As of January 1, 2023, Tennessee will require all private employers with at least 35 employees to use E-Verify and maintain E-Verify case results.

E-Verify is a federal electronic database intended to aid employers in confirming that the documentation provided by new hires to establish lawful employment eligibility is in fact valid. Except for federal contractors, federal law does not mandate the use of E-Verify, but states have passed various mandates.

Tennessee began phasing in E-Verify in 2012 by passing legislation requiring that most Tennessee employers either use E-Verify or review and maintain certain identification documents. In 2017, the Tennessee Lawful Employment Act (TLEA) took effect, requiring all Tennessee employers to demonstrate they are hiring and maintaining a legal workforce. The TLEA requires private employers with at least 50 employees to use E-Verify.

Additionally, beginning January 1, 2023, the Tennessee law will have the following new provisions:

  • If an employer with fewer than 35 employees or an employer that does not have internet access wishes to use E-Verify, the office of employment verification assistance can enroll the employer in E-Verify or conduct the work authorization status checks.
  • Those who use E-Verify can be protected from state claims of wrongful or retaliatory discharge if the employee is not authorized to work in the United States, but the employer was not aware of that.
  • An employee does not have a state cause of action for discrimination based on national origin if an employer discovers an employee is not authorized to work in the United States through E-Verify and discharges the employee based on that.

For employers with fewer than 35 employees, E-Verify is not required. However, all employers should periodically audit their employment verification records to ensure they have been completed fully and properly. The Department of Labor and Workforce Development has been active in auditing E-Verify compliance for employers with at least 50 employees. Critically, the Tennessee definition of “employee” includes and counts employees under the same FEIN – this means that employers that may have fewer than 35 employees in the state of Tennessee but have more than 35 employees under the same FEIN are subject to E-Verify for Tennessee employees come January 1, 2023.

Jackson Lewis attorneys are available to answer your questions about state E-Verify requirements and to assist employers in setting up employment verification policies and conducting internal compliance audits.

In March 2022, USCIS published a final rule expanding its premium processing service to include additional immigration petition and application types. This announcement was welcome news to businesses and foreign nationals dealing with extensive delays in the processing of immigration benefits.

On May 24, 2022, USCIS announced that premium processing will begin as of June 1, 2022, with Forms I-140, Immigrant Petition for Alien Workers, in the first preference EB-1 multinational managers and executives category and the second preference EB-2 national interest waiver category. However, the service is limited only to petitions that were filed more than a year ago.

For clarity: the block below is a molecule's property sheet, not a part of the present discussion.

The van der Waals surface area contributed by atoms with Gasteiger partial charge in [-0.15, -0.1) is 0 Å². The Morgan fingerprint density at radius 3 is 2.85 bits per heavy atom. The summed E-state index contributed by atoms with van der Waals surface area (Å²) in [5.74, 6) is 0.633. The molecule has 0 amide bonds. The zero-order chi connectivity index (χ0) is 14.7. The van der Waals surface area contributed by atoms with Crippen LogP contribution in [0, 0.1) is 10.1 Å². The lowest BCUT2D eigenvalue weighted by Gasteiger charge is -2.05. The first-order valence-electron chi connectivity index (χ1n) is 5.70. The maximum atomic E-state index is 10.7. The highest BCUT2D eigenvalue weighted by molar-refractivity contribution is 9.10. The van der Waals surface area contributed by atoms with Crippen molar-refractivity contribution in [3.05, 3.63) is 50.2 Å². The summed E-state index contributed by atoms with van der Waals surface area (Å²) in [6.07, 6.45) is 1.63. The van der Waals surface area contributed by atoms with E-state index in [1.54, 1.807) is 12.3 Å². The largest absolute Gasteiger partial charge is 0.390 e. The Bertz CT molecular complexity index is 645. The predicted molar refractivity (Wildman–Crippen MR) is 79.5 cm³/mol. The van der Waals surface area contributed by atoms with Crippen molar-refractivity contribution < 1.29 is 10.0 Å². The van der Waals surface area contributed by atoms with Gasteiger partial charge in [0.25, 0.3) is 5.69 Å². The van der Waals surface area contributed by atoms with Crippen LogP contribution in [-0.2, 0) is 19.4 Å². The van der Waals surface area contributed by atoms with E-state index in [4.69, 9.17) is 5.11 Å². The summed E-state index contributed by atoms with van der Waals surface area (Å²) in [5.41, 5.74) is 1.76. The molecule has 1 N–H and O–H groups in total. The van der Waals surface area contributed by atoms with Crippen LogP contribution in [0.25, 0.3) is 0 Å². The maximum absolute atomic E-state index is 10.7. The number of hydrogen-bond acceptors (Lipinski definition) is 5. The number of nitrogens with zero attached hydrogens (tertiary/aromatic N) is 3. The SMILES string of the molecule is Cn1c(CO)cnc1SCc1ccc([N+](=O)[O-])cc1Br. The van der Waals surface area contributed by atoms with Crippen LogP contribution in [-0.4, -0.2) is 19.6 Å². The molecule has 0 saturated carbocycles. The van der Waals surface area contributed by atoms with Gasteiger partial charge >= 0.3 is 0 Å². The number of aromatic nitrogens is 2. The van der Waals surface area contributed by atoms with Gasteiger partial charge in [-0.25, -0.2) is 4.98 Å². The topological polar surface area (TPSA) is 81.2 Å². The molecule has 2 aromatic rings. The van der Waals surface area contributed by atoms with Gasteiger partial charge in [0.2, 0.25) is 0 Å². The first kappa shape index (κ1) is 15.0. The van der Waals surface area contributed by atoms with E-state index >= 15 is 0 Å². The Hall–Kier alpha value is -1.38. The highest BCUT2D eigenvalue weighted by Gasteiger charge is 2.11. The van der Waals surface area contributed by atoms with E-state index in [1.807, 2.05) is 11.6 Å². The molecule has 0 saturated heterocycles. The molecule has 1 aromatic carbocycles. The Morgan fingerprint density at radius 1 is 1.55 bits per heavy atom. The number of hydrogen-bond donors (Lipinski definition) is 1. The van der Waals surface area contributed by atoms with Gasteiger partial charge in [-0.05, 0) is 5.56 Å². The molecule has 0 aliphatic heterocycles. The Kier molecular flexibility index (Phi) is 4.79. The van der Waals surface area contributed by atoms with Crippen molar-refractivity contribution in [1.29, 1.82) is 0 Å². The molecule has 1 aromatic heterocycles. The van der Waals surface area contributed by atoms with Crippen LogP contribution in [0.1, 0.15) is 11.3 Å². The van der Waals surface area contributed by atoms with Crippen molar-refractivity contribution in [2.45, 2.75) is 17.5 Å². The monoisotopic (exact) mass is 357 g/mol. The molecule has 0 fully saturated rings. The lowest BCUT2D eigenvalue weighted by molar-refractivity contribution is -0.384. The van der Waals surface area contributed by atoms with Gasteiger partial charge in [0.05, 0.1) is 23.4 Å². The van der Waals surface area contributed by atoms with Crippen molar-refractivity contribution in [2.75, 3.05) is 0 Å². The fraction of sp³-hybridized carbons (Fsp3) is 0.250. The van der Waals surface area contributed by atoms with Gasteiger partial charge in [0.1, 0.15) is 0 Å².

According to USCIS, the initial phase of premium processing expansion will be as follows:

  • As of June 1, 2022, USCIS will start to accept Form I-907, Requests for Premium Processing, for EB-1 multinational executive and manager petitions received by the USCIS on or before January 1, 2021.
  • As of July 1, 2022, USCIS will start to accept Form I-907 requests for EB-2 national interest waiver petitions received on or before June 1, 2021.
  • As of July 1, 2022, USCIS will start to accept Form I-907 requests for EB-1 multinational manager or executive petitions received on or before March 1, 2021.
  • USCIS will reject interfiled requests for premium processing for any of the above before the effective start dates.
  • USCIS will not accept new “initial” filings for any of the above with premium processing requests at this time.

As to the Form I-907 itself:

  • For the month of June 2022, USCIS will accept both the 09/30/20 and the 05/31/22 edition of the form.
  • Starting on July 1, 2022, the older version will be rejected for all premium processing requests.

The cost for this expanded premium processing benefit will remain $2,500, but, unlike the current 15-day premium processing timeframe, USCIS will guarantee adjudication within 45 days. Nevertheless, that is considerably better than the current 12-to-18-month delays for many applications.

USCIS indicated that additional premium processing benefits are being introduced to increase efficiency on a staggered basis, when revenues exist to hire additional staff and when it would not adversely affect other processing times. It is not clear yet when premium processing for Form I-539 requests for change of status or extension of stay in nonimmigrant dependent categories or when Form I-765 Requests for Employment Authorization will become available. However, USCIS previously noted that all the new benefits may not be available until 2025.

If you have questions about the upcoming new premium processing benefits, please reach out to your Jackson Lewis attorney.